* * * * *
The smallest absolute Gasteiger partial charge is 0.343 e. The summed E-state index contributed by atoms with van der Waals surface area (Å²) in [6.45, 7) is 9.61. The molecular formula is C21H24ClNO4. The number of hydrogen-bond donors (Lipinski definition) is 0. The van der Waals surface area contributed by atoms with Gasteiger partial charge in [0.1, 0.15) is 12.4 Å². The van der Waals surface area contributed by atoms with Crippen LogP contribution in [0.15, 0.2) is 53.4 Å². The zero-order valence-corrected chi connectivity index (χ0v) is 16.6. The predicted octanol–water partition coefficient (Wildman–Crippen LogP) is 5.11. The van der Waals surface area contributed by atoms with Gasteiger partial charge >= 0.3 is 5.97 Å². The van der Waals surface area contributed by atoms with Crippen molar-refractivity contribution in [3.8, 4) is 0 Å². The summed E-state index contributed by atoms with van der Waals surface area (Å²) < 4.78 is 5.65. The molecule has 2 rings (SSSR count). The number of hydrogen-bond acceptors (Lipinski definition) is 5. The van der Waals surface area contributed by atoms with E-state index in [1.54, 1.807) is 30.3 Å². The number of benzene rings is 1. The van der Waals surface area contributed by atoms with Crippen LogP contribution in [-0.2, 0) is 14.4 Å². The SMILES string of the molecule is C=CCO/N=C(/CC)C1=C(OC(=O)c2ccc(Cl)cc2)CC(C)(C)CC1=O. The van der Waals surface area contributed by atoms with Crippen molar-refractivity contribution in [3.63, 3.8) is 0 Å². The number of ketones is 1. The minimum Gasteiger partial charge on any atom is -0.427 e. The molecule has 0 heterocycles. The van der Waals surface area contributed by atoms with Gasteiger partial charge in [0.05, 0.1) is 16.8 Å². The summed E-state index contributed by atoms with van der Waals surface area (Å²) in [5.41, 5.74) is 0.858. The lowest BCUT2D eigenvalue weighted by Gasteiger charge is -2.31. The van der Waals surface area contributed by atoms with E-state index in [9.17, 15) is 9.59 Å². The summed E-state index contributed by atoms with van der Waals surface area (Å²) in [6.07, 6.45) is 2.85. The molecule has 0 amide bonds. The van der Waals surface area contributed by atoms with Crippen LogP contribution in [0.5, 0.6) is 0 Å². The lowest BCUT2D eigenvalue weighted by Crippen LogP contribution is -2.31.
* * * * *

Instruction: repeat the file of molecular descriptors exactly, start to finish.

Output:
The smallest absolute Gasteiger partial charge is 0.343 e. The summed E-state index contributed by atoms with van der Waals surface area (Å²) in [6.45, 7) is 9.61. The molecular formula is C21H24ClNO4. The number of hydrogen-bond donors (Lipinski definition) is 0. The van der Waals surface area contributed by atoms with Gasteiger partial charge in [0.1, 0.15) is 12.4 Å². The van der Waals surface area contributed by atoms with Crippen LogP contribution in [0.15, 0.2) is 53.4 Å². The zero-order valence-corrected chi connectivity index (χ0v) is 16.6. The predicted octanol–water partition coefficient (Wildman–Crippen LogP) is 5.11. The van der Waals surface area contributed by atoms with Gasteiger partial charge >= 0.3 is 5.97 Å². The van der Waals surface area contributed by atoms with Crippen molar-refractivity contribution in [3.8, 4) is 0 Å². The summed E-state index contributed by atoms with van der Waals surface area (Å²) < 4.78 is 5.65. The molecule has 2 rings (SSSR count). The number of hydrogen-bond acceptors (Lipinski definition) is 5. The van der Waals surface area contributed by atoms with E-state index in [1.54, 1.807) is 30.3 Å². The number of benzene rings is 1. The van der Waals surface area contributed by atoms with Crippen LogP contribution in [-0.2, 0) is 14.4 Å². The SMILES string of the molecule is C=CCO/N=C(/CC)C1=C(OC(=O)c2ccc(Cl)cc2)CC(C)(C)CC1=O. The van der Waals surface area contributed by atoms with Crippen molar-refractivity contribution in [3.63, 3.8) is 0 Å². The number of ketones is 1. The minimum Gasteiger partial charge on any atom is -0.427 e. The molecule has 0 heterocycles. The van der Waals surface area contributed by atoms with Gasteiger partial charge in [0.05, 0.1) is 16.8 Å². The summed E-state index contributed by atoms with van der Waals surface area (Å²) in [5.41, 5.74) is 0.858. The lowest BCUT2D eigenvalue weighted by Gasteiger charge is -2.31. The van der Waals surface area contributed by atoms with E-state index in [9.17, 15) is 9.59 Å². The summed E-state index contributed by atoms with van der Waals surface area (Å²) in [6.07, 6.45) is 2.85. The molecule has 0 amide bonds. The van der Waals surface area contributed by atoms with Crippen LogP contribution in [0.5, 0.6) is 0 Å². The lowest BCUT2D eigenvalue weighted by Crippen LogP contribution is -2.31.